Personally, I don’t think they (Galp/ENI) are used to it either, guess some of their “lobbying heads may be on the block ready for chopping”, especially when things appeared to be running so smoothly, as everything seemed to be just a mater of requirements being rubber-stamped right from word go – you need to go back to April 2016. (you can refresh your memory here)
It looks like that not only has the opposition to offshore drilling been highly effective in stirring the murky waters of the fossil fuel exploration endeavours, but that bureaucracy has risen its head too.
Here are some details of the offshore bureaucratic process that the Galp/ENI has had to contend with.
After the TUPEM licence was granted on the 11 January 2017, the operator (ENI) had only 30 working days in which to submit a cetacean-monitoring program (PMOC) if it intended drilling this year. Meaning that the deadline if they acted swiftly would be the 22nd February.
According to our information, the consortium did indeed submit such a document, which according to various sources is now being analysed by the ICNF (Instituto de Conservação da Natureza – Nature Conservation Institute) at request of the DGRM. The ICNF had 10 working days to give their opinion and approval, failing which the drilling operation cannot commence.
In addition, and according to the same sources, during offshore drilling operations, the ENI/Galp consortium has to employ two cetaceous specialists to monitor the safety of cetaceous, and to provide the specialists with the necessary acoustic monitoring equipment. These specialists in turn, will report to the appointed maritime authority on a weekly basis, which in turn will forward reports to ICNF for monitoring and record keeping.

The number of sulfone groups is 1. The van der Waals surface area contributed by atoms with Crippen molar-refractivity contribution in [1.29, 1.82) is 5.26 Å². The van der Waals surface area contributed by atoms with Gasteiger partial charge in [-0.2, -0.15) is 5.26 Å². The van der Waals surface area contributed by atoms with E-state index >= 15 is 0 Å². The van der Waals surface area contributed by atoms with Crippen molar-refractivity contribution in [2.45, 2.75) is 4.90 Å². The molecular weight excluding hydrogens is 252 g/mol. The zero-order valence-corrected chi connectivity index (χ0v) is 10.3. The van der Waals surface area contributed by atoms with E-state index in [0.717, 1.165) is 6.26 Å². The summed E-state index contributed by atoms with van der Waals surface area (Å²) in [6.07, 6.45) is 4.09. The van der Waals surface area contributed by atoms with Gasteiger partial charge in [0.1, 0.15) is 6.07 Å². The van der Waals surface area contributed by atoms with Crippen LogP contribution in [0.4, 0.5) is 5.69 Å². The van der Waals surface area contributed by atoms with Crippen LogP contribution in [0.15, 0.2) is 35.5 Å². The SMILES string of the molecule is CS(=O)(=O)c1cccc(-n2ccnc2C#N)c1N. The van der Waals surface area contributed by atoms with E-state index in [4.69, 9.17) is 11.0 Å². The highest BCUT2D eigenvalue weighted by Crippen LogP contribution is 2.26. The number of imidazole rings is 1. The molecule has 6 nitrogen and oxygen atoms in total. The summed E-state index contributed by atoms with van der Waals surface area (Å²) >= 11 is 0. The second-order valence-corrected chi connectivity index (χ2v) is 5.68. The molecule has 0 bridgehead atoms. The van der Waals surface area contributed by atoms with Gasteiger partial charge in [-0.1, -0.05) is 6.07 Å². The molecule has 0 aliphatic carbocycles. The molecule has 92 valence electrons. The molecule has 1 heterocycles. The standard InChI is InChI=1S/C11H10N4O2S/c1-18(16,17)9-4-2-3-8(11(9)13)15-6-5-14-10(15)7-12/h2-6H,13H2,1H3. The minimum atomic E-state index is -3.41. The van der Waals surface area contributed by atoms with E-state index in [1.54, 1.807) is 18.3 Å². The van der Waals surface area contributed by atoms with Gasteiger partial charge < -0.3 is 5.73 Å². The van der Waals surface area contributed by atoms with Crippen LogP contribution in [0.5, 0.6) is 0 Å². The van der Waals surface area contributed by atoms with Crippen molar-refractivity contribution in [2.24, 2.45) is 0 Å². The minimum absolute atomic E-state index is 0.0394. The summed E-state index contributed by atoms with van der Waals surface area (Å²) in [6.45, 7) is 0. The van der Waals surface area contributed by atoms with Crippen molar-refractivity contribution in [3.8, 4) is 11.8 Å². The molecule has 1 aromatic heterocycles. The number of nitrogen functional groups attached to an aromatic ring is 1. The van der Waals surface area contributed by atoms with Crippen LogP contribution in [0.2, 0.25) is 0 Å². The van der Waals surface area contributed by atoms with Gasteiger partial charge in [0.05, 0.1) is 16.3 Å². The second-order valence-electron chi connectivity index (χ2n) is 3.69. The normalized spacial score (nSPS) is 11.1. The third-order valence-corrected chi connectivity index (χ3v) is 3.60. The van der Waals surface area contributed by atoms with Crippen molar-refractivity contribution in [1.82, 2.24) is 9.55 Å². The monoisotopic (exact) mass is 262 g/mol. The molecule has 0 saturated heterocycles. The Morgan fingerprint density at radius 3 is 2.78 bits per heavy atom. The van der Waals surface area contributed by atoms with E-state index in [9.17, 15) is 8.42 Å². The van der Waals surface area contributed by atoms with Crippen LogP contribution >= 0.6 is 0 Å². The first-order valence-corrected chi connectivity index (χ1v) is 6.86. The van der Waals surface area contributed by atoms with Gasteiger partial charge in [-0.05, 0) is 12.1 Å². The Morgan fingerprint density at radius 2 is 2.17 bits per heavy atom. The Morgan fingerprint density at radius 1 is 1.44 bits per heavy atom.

And if above was not enough, the Galp/ENI consortium also had to submit a environmental monitoring plan about vulnerable ecosystems. This plan has to specify how it will measure the environmental impact of produced water. (http://asmaa-algarve.org/en/threats/offshore/offshore-environmental-risks-waste-waters), and its impact on vulnerable marine ecosystems. Once again thirty working days and another 10 working days for joint approval, this time by the DGRM and the IPMA.
Now, it appears that the Galp/ENI consortium had all the intent of drilling this year. Taking that into account, then for the consortium to comply with initial intent, they would have delivered their documentation by no later than February the 22nd (being 30 working days after the date of issue of the TUPEM licence). This would be followed by anoter10 working days required by the various government bodies, bringing it to 9 March. And only after this date would the ENI/Galp consortium be in a position to notify the DGRM of their intention to drill within 10 working days - meaning that from the 19 of March the consortium could have technically been in a position to drill.
Many other factors played a delaying role as well:
- ASMAA’s petition which is an integral part of the public consultation process has not been debated in parliament yet – so the 42,000 objections have not been dealt satisfactory with.
- ASMAA has lodged a request for an investigation with the attorney general and the auditor general. These matters have not been concluded yet.
- Odemira council submitted an injunction which has been accepted by the courts, and which awaits now an award.
It is clear that a smorgeousbord of issues have led to major delays, which has prevented the Galp/ENI consortium meeting its contractual obligations this year. But because the TUPEM licence fails to be clear on the consequence of delays in meeting deadlines, the fact is that the consortium has until January 2019 to do so. The licence further states that the term of operation may last 60 days – and the timeline may be continuous or with brakes in between.
Now, all that rests for us mere mortals is for the courts to assess all the evidence and give an award in favour of the people instead of the consortium, which would see the cancellation of the TUPEM licence outright.
In the meantime, while all the bureaucracies take its course, we can safely say that we seriously doubt that the Galp/ENI will drill their first offshore exploration well this year. Should the courts award in favour of the consortium, we may have to face the risk that they will try again in 2018, or even in 2019.
For now … there’s not much more we can do, except wait and trust that justice will prevail.